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Zinc stocks registered at the London Metal Exchange on Wednesday rose above 1m tonnes for the first time in 17 years, a stark indication of the slowdown in demand for the industrial metal.
The zinc market is relatively small, with global production worth $28bn a year compared with nearly $200bn for copper, but its use as a protective coating for steel in construction, cars and home appliances make it a sensitive barometer of the global manufacturing industry.
Benchmark zinc prices for delivery in three months on the LME have fallen 9.3 per cent since the start of May, trading yesterday at $1,867 a tonne. LME-registered inventories rose 17,850 tonnes and are up 277,000 tonnes in the past eight months, compared with annual zinc consumption of about 13m tonnes.
“The headline stock number is a fair reflection of a market that is fundamentally in poor shape right now,” said Duncan Hobbs, analyst at Macquarie. “Zinc doesn’t look good.”
The increase in exchange stocks will be a boon for warehousing companies, whose revenues depend on the amount of metal they store.
But it will also fuel concerns among zinc users that the metal could suffer from the same long queues to take deliveries of the metal from the exchange that have bedevilled the aluminium industry. According to LME data, 106,000 tonnes of zinc are waiting to leave New Orleans, the location with the highest zinc inventories.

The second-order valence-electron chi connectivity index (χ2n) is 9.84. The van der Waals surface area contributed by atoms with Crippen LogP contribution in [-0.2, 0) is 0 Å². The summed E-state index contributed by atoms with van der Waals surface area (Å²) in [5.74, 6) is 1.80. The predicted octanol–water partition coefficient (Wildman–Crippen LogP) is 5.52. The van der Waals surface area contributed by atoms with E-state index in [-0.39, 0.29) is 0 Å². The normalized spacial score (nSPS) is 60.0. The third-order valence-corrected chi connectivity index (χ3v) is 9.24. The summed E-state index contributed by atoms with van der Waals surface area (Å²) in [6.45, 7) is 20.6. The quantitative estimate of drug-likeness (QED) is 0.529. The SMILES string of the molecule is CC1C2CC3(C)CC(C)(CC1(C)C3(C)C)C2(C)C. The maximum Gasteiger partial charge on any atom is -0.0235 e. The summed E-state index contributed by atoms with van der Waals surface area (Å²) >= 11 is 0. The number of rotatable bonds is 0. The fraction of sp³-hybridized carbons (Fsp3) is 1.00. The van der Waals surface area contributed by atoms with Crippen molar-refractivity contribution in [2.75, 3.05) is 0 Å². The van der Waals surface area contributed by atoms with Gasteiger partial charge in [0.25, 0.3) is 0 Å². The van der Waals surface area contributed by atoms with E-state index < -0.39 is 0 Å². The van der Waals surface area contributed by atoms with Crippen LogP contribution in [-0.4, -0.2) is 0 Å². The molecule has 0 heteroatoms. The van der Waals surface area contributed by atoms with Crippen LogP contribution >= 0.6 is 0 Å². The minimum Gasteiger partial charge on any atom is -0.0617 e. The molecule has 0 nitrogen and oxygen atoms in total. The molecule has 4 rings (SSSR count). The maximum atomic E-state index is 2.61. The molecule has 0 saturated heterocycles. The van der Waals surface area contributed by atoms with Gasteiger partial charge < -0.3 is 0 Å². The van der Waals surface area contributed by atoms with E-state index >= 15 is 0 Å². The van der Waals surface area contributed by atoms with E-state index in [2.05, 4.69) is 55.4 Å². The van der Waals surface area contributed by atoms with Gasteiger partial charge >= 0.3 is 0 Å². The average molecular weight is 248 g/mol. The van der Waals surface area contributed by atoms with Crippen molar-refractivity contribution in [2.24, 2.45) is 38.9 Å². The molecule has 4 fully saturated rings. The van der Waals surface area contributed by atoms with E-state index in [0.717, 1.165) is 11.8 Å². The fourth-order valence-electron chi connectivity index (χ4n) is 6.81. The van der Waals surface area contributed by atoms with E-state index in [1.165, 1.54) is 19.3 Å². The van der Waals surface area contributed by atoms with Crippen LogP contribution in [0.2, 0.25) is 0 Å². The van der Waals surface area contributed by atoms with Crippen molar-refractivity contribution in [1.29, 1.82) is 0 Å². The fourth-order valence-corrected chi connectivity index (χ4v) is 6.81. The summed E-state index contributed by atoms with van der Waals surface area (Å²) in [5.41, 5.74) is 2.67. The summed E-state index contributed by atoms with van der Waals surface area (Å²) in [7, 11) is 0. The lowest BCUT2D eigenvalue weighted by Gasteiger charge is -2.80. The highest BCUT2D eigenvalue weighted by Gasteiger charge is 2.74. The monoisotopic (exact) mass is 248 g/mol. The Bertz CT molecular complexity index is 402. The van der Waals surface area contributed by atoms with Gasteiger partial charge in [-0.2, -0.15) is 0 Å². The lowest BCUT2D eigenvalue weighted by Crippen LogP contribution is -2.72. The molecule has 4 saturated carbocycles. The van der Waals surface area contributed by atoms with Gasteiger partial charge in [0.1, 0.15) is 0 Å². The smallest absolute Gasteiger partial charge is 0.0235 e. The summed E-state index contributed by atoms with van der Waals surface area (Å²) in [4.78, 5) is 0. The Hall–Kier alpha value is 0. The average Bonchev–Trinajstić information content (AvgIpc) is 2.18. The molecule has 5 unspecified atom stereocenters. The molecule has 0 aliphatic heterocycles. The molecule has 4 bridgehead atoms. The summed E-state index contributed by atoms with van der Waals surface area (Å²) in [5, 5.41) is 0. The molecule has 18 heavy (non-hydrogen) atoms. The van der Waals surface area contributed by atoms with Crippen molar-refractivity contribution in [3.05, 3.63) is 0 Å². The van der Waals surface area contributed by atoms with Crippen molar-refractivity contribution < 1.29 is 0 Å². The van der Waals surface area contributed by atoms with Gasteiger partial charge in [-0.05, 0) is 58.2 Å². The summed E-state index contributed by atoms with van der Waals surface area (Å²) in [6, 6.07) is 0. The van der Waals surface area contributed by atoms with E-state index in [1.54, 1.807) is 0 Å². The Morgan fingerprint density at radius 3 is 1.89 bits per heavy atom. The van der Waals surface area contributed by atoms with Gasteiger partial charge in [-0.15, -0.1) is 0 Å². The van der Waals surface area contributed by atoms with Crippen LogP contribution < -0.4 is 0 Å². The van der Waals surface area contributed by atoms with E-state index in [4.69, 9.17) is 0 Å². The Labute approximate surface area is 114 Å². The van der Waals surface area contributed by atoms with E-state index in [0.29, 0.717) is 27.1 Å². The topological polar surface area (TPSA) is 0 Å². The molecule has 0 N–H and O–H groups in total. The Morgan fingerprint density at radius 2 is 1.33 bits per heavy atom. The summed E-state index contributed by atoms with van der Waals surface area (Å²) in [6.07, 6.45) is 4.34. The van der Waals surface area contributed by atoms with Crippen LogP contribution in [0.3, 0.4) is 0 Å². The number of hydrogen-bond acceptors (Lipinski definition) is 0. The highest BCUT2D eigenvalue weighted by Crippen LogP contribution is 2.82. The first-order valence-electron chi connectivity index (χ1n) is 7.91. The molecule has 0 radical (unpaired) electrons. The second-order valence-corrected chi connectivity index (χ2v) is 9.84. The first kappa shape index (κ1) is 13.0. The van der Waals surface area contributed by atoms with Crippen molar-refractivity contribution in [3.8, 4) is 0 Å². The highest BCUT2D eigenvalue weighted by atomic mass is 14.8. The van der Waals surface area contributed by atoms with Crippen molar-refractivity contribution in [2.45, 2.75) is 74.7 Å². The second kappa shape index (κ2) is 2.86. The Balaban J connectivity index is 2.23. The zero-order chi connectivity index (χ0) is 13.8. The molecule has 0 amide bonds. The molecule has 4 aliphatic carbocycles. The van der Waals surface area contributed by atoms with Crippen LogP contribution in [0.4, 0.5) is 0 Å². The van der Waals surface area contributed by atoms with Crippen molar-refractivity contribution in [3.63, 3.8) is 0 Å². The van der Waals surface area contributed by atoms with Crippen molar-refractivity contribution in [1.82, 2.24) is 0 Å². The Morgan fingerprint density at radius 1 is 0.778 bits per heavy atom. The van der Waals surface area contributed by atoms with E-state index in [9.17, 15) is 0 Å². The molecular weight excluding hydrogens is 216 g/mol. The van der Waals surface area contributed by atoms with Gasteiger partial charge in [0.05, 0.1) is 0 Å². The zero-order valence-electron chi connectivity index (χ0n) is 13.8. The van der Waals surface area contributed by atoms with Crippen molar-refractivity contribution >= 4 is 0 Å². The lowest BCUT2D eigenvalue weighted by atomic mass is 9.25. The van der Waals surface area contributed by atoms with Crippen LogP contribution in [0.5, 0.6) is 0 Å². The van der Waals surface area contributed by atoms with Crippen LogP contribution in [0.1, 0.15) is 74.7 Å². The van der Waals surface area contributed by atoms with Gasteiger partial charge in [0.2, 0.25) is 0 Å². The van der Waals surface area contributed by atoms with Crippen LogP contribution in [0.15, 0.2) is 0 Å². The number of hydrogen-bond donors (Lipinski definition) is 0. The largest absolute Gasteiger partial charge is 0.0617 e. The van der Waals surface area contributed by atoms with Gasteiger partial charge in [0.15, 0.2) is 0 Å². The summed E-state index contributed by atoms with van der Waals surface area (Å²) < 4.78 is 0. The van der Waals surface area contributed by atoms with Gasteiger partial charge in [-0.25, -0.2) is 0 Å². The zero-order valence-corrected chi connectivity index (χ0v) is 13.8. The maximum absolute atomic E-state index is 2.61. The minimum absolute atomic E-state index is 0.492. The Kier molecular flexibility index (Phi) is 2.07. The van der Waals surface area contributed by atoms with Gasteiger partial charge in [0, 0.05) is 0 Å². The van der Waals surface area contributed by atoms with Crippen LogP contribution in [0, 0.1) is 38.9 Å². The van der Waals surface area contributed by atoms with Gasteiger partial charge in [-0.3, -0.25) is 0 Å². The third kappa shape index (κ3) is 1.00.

The rise in LME stocks is in part the result of the so-called warehouse wars, where traders buy metal and move it from a competitor’s warehouse to their own. “Expect material to be circulating around between warehouses as it goes out of one and into another,” said one senior zinc trader.
But it also reflects the weak fundamentals that have weighed on the market, driving down the share prices of leading producers such as Belgium-listed Nyrstar, whose shares have fallen 41 per cent since the start of the year.
Production of galvanised sheet steel, which is one of the main sources of zinc demand, fell 1 per cent in the second quarter from the previous three months, Mr Hobbs said, bucking the typical seasonal increase.
Moreover, Chinese miners have yet to curb production significantly in response to falling prices. “At present prices there’s no sign of the Chinese miners reining back output,” said Mr Hobbs. “The price has to fall further to force that.”
He said that the price might have to fall to $1,500 a tonne – 20 per cent below current levels – to force producer shutdowns that would rebalance the market.